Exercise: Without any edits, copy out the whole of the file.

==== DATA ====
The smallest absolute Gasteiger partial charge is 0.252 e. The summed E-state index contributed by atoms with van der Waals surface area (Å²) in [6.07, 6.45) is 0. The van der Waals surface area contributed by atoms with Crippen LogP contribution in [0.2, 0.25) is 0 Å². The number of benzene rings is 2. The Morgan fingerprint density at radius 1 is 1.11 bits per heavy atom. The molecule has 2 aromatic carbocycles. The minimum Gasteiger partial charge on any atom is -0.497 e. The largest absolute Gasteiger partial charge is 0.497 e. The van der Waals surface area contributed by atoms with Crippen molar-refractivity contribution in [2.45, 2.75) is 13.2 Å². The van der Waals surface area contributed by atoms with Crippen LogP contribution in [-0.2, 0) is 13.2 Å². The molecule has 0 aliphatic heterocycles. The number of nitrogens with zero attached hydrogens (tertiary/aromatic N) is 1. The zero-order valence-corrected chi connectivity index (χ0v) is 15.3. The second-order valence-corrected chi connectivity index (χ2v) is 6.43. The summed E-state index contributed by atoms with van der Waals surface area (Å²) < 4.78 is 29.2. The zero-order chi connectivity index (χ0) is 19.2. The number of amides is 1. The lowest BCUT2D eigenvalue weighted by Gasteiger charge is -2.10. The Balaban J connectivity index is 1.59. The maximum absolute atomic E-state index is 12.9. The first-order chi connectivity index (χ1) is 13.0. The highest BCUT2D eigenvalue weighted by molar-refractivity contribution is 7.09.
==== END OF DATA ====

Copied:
The smallest absolute Gasteiger partial charge is 0.252 e. The summed E-state index contributed by atoms with van der Waals surface area (Å²) in [6.07, 6.45) is 0. The van der Waals surface area contributed by atoms with Crippen LogP contribution in [0.2, 0.25) is 0 Å². The number of benzene rings is 2. The Morgan fingerprint density at radius 1 is 1.11 bits per heavy atom. The molecule has 2 aromatic carbocycles. The minimum Gasteiger partial charge on any atom is -0.497 e. The largest absolute Gasteiger partial charge is 0.497 e. The van der Waals surface area contributed by atoms with Crippen molar-refractivity contribution in [2.45, 2.75) is 13.2 Å². The van der Waals surface area contributed by atoms with Crippen LogP contribution in [-0.2, 0) is 13.2 Å². The molecule has 0 aliphatic heterocycles. The number of nitrogens with zero attached hydrogens (tertiary/aromatic N) is 1. The zero-order valence-corrected chi connectivity index (χ0v) is 15.3. The second-order valence-corrected chi connectivity index (χ2v) is 6.43. The summed E-state index contributed by atoms with van der Waals surface area (Å²) < 4.78 is 29.2. The zero-order chi connectivity index (χ0) is 19.2. The number of amides is 1. The lowest BCUT2D eigenvalue weighted by Gasteiger charge is -2.10. The Balaban J connectivity index is 1.59. The maximum absolute atomic E-state index is 12.9. The first-order chi connectivity index (χ1) is 13.0. The highest BCUT2D eigenvalue weighted by molar-refractivity contribution is 7.09.